We all know it, we all do it as B2B marketers. And they said, you know what? What if instead of having ‘request a demo’ as the main call to action all over the site, we changed that to watch a demo or see a product tour. And so they went about, and they tested that and behind it, they created a really beautiful, transparent online video demo experience. 

So now you go to their website and the top right corner, it says ‘see a product tour.’ You click on that much like before. They do pop up a form so you have to identify yourself and they generate a lead, as we all know, but their form fill rate on that is extremely high, because the value on the other side is great, I can watch a video instead of having to talk to a salesperson. 

I actually did a session this morning with a group of CMOs. And I asked the crowd, I said, “if you were on my website and you had two options, one said, book, a demo. And one said, watch a demo. Which one would you be most likely to click on?” And literally everybody said, watch a demo. That’s our expectation as people today. 

So in Marketo’s case, they saw their conversion rate on their website skyrocket because all of a sudden all these people coming to their site were saying, I want to watch a demo, of course I do. And you’re like, of course they do. And then once they identify themselves, they go into this beautiful portal with about 10 different demo videos where the people can self-select, they can learn about their different products and features, and they could binge watch for 10 minutes or up to an hour to learn all these different things about their products. 

And what was really interesting, not only did they see really high conversion rates now on their website, they’re also tracking behind the scenes. They use video to host those videos so we actually track for them that person, which videos did they watch and how long. And then that data flows into their own marketing automation and CRM. So they’re now qualifying people way faster because they know if you’ve just spent 30 seconds watching one video an bounced, or if you spent 30 minutes watching videos, 1, 2, 5, 9, and 12.

And so now they’re qualifying people faster and it’s this totally transformed experience where it’s better for the prospect, because this is what they wanted in the first place. They didn’t want to talk to a rep. They just wanted to see it. But for Marketo as a marketer, it’s a home run because they’re seeing higher conversion rates, more engagement and they can qualify their most engaged leads faster. It’s a simple idea, but you think wow it works, when you just put it through that mentality.


How can sales and marketing work together to produce effective video? 

Alex (16:27):

Powerful. So shortening the sales cycle overall, I guess, giving people access to what they want. And I think that’s such a key point of friction, particularly in enterprise SaaS, where you click on the pricing page and then in half the cases, there’s not actually any pricing on the page, which is even more annoying. And then it’s like request demo. 

And then, maybe it’s even more intricate when you’re selling to marketers, because I think we as marketers know that we’re about to go into. We see in our mind exactly the funnels and workflows, and we know how we’re going to be scored.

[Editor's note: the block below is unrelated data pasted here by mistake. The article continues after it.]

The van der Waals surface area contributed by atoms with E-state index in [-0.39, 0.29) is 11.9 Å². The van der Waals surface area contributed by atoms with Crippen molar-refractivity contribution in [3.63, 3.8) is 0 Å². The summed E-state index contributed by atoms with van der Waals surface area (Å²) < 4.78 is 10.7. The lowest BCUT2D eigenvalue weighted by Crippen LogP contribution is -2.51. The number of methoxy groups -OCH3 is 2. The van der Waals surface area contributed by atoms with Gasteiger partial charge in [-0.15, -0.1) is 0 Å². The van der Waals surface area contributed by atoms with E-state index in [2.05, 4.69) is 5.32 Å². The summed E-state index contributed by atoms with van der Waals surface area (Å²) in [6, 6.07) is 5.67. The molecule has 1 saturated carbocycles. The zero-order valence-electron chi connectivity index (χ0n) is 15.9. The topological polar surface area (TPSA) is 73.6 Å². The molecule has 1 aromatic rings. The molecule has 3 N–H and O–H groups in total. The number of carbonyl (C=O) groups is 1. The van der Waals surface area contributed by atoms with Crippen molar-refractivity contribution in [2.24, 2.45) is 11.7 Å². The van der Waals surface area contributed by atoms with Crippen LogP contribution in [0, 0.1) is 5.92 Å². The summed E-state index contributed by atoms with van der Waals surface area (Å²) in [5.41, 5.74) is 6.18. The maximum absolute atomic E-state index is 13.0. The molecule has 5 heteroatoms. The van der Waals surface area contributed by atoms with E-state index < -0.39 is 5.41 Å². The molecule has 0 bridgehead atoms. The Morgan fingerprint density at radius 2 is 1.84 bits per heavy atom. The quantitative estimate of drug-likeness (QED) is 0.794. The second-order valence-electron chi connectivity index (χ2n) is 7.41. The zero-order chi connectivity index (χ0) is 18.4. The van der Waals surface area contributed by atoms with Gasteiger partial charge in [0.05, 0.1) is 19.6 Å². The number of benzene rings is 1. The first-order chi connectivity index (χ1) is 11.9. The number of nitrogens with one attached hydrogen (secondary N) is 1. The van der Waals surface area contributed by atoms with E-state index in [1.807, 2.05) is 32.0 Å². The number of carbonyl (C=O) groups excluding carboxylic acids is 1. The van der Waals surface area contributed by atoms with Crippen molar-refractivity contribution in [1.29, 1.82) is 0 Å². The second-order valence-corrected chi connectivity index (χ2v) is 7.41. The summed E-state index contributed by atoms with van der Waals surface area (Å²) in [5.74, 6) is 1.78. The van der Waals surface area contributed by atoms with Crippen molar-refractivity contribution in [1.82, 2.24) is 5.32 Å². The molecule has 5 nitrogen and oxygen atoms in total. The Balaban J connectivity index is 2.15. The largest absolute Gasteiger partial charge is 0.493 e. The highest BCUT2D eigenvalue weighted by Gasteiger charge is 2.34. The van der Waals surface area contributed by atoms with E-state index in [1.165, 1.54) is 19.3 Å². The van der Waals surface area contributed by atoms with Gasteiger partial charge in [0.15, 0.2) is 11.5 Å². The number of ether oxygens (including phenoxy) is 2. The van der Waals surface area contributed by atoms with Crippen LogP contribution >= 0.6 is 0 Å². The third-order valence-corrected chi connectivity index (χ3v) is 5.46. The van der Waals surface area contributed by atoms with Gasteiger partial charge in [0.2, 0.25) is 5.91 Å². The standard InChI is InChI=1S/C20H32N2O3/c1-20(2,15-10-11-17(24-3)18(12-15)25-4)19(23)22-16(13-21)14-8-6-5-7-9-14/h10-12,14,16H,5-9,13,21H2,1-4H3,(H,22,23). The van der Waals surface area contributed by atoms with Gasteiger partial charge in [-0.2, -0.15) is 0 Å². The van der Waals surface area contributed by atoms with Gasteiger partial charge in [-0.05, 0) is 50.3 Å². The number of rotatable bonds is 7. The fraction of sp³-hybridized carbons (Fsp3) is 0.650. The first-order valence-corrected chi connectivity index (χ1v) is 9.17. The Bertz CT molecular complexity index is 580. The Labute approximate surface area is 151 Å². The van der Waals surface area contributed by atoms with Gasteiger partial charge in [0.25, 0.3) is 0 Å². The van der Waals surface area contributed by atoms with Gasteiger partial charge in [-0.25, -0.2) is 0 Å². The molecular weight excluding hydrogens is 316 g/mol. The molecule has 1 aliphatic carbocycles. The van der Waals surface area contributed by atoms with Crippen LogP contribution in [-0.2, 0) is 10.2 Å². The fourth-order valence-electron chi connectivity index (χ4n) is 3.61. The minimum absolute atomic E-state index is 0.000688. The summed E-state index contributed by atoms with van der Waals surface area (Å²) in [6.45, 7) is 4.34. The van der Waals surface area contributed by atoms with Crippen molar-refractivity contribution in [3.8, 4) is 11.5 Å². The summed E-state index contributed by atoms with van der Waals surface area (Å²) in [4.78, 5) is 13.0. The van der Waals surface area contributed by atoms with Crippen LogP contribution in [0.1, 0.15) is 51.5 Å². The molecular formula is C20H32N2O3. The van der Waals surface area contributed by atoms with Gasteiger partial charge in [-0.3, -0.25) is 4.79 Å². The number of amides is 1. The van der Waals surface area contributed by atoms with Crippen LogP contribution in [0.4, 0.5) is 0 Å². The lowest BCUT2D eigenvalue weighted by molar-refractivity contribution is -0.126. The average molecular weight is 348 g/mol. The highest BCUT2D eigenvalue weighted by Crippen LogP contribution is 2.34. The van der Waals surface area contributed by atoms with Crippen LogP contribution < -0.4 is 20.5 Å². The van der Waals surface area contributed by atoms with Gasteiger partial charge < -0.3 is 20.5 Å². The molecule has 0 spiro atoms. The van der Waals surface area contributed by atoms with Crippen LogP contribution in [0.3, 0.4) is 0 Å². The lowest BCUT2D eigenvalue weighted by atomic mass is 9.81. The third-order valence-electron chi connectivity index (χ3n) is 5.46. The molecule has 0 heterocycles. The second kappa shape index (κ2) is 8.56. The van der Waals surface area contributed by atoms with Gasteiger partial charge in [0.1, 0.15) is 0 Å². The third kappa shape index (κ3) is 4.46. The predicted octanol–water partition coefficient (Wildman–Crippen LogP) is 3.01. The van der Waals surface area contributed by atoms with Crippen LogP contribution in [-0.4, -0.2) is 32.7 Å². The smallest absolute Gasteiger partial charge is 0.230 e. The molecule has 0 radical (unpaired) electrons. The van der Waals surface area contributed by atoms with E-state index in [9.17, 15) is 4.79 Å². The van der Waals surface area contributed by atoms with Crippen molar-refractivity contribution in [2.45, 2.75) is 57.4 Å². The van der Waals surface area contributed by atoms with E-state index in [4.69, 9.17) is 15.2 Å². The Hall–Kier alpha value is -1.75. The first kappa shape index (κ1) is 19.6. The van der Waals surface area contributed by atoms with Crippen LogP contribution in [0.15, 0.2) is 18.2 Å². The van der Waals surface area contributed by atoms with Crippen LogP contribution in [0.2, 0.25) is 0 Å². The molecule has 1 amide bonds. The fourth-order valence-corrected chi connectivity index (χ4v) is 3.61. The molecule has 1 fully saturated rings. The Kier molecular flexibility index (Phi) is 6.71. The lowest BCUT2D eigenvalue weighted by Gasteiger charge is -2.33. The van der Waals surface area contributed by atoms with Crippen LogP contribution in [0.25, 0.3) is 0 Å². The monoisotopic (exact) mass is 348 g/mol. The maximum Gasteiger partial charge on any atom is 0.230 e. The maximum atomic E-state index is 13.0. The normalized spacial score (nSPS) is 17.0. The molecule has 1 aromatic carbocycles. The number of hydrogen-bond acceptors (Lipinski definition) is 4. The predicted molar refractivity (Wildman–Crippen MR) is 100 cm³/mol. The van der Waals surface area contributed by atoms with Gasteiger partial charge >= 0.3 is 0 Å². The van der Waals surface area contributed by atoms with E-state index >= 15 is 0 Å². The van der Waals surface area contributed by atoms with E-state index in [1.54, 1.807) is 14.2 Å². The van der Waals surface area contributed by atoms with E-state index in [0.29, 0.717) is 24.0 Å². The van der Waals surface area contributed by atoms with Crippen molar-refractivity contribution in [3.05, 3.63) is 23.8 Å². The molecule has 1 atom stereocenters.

And we know we’re going to end up in a HubSpot or a Pardot or Marketo, and we know how it’s going to get kicked onto some kind of sales person to follow up. And I think with MarTech, we’re rolling our eyes before we’ve even begun. We just know what’s coming. And so if you can remove a lot of that then great.


Tyler (17:10):

Well here’s the macro takeaway from that is, and this isn’t just about video, right? Like what we’re talking about here is most marketers and sales teams today most, and frankly including my own in many cases, we market and sell the way that we want to market and sell. We do things in a way that we can try to control the experience. 

And we do all the different things that we believe are in our best interest to try to sell to them. Very few of us genuinely flip that and say, I’m genuinely going to market and sell the way that our prospects and customers actually want to learn and buy. If you put that test down, you could mystery shop your own company. That’s the most fun thing to do. Take off your hat in your business and say, you know what, I’m going to mystery shop my own company. 

And I’m going to come in here and I’m going to do some things and really think about the process you’re going through. And as a potential buyer, you mentioned it earlier, what are those points of friction that you’re seeing? Is it really the things that you would want? 

And look for those moments and ask yourself, wow. At this point, if I could just see it rather than have to talk to sales, would that be better for me? And if so, don’t make excuses as to why you don’t do it. Just do it, cause if you would prefer that process, I guarantee you most of your prospects will as well.


Alex (18:28):

I don’t know whether you know the answer to this, but I wonder what the sales organisation within Marketo felt or how they felt about that as a process. Because I think it takes a good relationship between marketing sales, but also quite a brave sales team to say, we’re going to step back and just let this happen without us doing it to some extent.